A jury finds that Trump must pay $83 million to E. Jean Carroll, a columnist, for defamation.

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A jury finds that Trump must pay $83 million to E. Jean Carroll, a columnist, for defamation.

On Friday, a jury in New York found that former President Donald Trump owed E. Jean Carroll $83.3 million in total for defaming her reputation as an advice columnist by calling her a liar after she accused him of sexual assault.

Carroll received $7.3 million in additional damages, $11 million for reputational harm, and $65 million in punitive penalties from the jury. It’s highly likely that Trump will appeal the decision.

The verdict was predictable, even with the severity of the penalties. Even before to the trial, Judge Lewis Kaplan declared that Trump had in fact maligned Carroll. The jury’s task was to determine Trump’s debt to her, not whether or not he was responsible. This is the second time a jury has ordered Trump to pay Carroll; in the previous year, a jury ordered him to pay $5 million for another defamation case.

The Trump 2024 campaign responded by claiming in a statement that the trial is a “political weapon” without providing any supporting data.

The statement said, “Absolutely ridiculous!” “I fully disagree with both verdicts, and will be appealing this whole Biden Directed Witch Hunt focused on me and the Republican Party.”

Only a few days have passed since Trump emerged victorious in the New Hampshire primary and assumed the lead in the GOP primary. Trump is facing other legal cases, including one in which he is awaiting a decision in a civil lawsuit that might force him to pay New York state at least $250 million for his business methods, which a judge has determined to be dishonest.

It might also be against the law for him to conduct business in the state where he first gained notoriety as a real estate tycoon. Trump is accused of 91 offenses total in federal and state prosecutions, ranging from those in New York to federal accusations connected to the Capitol incident on January 6.

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What's at stake in this case

Carroll, a free-lance writer and advice columnist, accused Trump of sexually abusing her in the 1990s in 2019. The charge was initially revealed in a New York magazine article and was covered in full in her book. Following the article’s release, Trump responded to reporters with two responses, one of which categorically rejected her allegation and labeled her as “not my type.”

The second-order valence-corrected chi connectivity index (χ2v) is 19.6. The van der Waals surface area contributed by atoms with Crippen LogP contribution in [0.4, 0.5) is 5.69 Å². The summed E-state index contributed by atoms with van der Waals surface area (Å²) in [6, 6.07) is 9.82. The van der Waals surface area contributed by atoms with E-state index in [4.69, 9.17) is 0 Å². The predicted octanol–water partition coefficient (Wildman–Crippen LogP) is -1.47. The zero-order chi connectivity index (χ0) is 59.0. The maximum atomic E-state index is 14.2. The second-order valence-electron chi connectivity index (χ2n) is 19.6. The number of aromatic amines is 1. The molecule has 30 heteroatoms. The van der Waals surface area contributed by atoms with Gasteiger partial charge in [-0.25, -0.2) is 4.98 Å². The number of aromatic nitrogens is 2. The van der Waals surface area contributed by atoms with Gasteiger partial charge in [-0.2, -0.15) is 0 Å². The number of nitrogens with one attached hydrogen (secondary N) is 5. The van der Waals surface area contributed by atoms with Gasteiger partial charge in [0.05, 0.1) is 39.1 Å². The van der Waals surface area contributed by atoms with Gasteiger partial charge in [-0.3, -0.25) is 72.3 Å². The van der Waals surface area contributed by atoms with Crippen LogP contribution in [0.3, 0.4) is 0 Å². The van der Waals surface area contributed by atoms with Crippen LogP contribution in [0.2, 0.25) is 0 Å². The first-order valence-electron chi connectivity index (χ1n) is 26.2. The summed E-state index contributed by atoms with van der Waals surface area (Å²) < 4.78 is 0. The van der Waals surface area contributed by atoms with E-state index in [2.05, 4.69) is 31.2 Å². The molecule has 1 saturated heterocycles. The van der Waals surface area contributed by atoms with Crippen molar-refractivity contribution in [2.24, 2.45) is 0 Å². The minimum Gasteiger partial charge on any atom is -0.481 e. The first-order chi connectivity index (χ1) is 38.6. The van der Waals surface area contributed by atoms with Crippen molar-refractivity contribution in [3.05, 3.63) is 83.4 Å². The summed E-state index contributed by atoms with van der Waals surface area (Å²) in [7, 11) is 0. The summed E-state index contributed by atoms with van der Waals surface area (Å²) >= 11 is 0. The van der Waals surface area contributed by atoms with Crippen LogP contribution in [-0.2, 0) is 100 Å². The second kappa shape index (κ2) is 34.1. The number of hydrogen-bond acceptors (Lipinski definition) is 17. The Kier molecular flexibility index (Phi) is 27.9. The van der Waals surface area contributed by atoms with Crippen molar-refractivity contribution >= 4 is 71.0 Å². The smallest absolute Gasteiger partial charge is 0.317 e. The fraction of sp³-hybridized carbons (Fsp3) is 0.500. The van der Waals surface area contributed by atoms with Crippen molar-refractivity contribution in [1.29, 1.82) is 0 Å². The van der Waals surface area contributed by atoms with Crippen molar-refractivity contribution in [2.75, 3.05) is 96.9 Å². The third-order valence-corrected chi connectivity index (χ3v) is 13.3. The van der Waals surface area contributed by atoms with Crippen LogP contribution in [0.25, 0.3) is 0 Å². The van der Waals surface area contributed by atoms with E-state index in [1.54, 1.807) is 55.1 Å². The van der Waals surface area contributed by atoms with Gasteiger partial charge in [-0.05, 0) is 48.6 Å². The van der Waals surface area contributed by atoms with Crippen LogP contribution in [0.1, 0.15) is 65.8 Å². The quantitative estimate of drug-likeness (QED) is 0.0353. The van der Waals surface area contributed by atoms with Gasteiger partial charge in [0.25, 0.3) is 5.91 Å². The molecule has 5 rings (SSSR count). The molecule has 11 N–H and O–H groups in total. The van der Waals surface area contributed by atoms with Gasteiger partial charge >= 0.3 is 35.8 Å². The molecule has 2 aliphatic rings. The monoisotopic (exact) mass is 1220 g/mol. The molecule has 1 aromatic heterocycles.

Carroll subsequently filed a defamation lawsuit against Trump, claiming that his remarks damaged her credibility as a reliable journalistic source and provoked a barrage of abuse and menacing letters, comments, and messages on her social media pages.

Bill Barr, Trump’s attorney general at the time, halted the case on the grounds that Trump had made the remarks while serving as president. The litigation was stalled in court for a number of years as a result of this.

In 2023, the Biden Justice Department changed its mind and permitted the first defamation lawsuit to proceed. Judge Kaplan determined that Trump had defamed Carroll in 2019 and that the former president was also accountable, partly because to the 2023 ruling that had found Trump responsible for assault.

Carroll, who attended the first few days of the trial, was the first witness to take the stand and confront Trump directly.

Politics: Trump is back in a New York courtroom for the second phase of the E. Jean Carroll defamation trial.

Trump is back in court in New York for his second defamation trial involving E. Jean Carroll.

Trump calling Carroll a liar, Carroll said in court, “ended the world I had been living in.”

She claimed that she no longer received hundreds of emails a month requesting guidance for her column, down from hundreds in the past. Rather, she claimed to have received insults and threats. The jury was shown by Carroll’s attorney a number of emails, messages, and social media posts that Carroll received in the days that followed Trump’s remarks.

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“I filed a lawsuit to regain my reputation,” Carroll stated.

Alina Habba, Trump’s attorney, countered that Trump should not be held personally liable for the damages. Habba also showed the jury a number of social media posts, but they were made during the “gap” of five hours that occurred between the publication of Carroll’s charges and the remarks made by Trump that are the subject of Carroll’s lawsuit.

Habba questioned Carroll’s motivation for suing and for removing threats that were sent to her email, while also highlighting the positive responses and support Carroll received for her allegation.

Trump intensified his accusations that Carroll is dishonest.

Trump eventually took the witness stand in his defense on January 25, having vowed for weeks to do so. However, it lasted for just a few minutes.

He stated in his evidence that he “100%” agreed with his earlier deposition. When asked by his attorney if he had ever given orders to harm Carroll, Trump said that he had never done so and that his only goals were to protect his family, the presidency, and himself.

In addition to giving testimony, Trump attended the trial for a number of days and spoke out on the issue outside of court.

Judge Kaplan chastised him for remarks he made when Carroll was testifying on the opening day of the trial. Carroll’s attorneys raised the possibility that the jurors might hear him as well, pointing out repeatedly that they could. Kaplan threatened to revoke Trump’s permission to attend.

In addition, Trump expressed his opinion that this trial is about election meddling to reporters in New York and at campaign events in Iowa and New Hampshire. He frequently reiterated allegations that were the subject of his lawsuit.

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